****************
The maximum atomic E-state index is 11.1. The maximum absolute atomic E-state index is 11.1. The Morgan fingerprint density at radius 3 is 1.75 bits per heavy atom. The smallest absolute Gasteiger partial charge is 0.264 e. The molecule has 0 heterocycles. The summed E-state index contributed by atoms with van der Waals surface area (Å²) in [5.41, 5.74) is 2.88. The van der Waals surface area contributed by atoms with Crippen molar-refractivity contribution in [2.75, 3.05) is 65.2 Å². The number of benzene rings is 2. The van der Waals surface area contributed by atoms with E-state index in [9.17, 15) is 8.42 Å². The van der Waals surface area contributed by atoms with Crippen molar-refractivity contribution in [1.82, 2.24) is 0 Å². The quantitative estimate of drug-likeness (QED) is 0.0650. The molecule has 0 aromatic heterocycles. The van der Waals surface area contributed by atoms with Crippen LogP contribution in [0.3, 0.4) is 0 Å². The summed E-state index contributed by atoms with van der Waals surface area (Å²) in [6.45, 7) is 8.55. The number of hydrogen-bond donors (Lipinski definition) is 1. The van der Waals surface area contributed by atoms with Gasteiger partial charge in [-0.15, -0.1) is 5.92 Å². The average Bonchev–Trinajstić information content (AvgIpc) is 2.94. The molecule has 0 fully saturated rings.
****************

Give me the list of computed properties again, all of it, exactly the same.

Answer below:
The maximum atomic E-state index is 11.1. The maximum absolute atomic E-state index is 11.1. The Morgan fingerprint density at radius 3 is 1.75 bits per heavy atom. The smallest absolute Gasteiger partial charge is 0.264 e. The molecule has 0 heterocycles. The summed E-state index contributed by atoms with van der Waals surface area (Å²) in [5.41, 5.74) is 2.88. The van der Waals surface area contributed by atoms with Crippen molar-refractivity contribution in [2.75, 3.05) is 65.2 Å². The number of benzene rings is 2. The van der Waals surface area contributed by atoms with E-state index in [9.17, 15) is 8.42 Å². The van der Waals surface area contributed by atoms with Crippen molar-refractivity contribution in [1.82, 2.24) is 0 Å². The quantitative estimate of drug-likeness (QED) is 0.0650. The molecule has 0 aromatic heterocycles. The van der Waals surface area contributed by atoms with Crippen LogP contribution in [0.3, 0.4) is 0 Å². The summed E-state index contributed by atoms with van der Waals surface area (Å²) in [6.45, 7) is 8.55. The number of hydrogen-bond donors (Lipinski definition) is 1. The van der Waals surface area contributed by atoms with Gasteiger partial charge in [-0.15, -0.1) is 5.92 Å². The average Bonchev–Trinajstić information content (AvgIpc) is 2.94. The molecule has 0 fully saturated rings.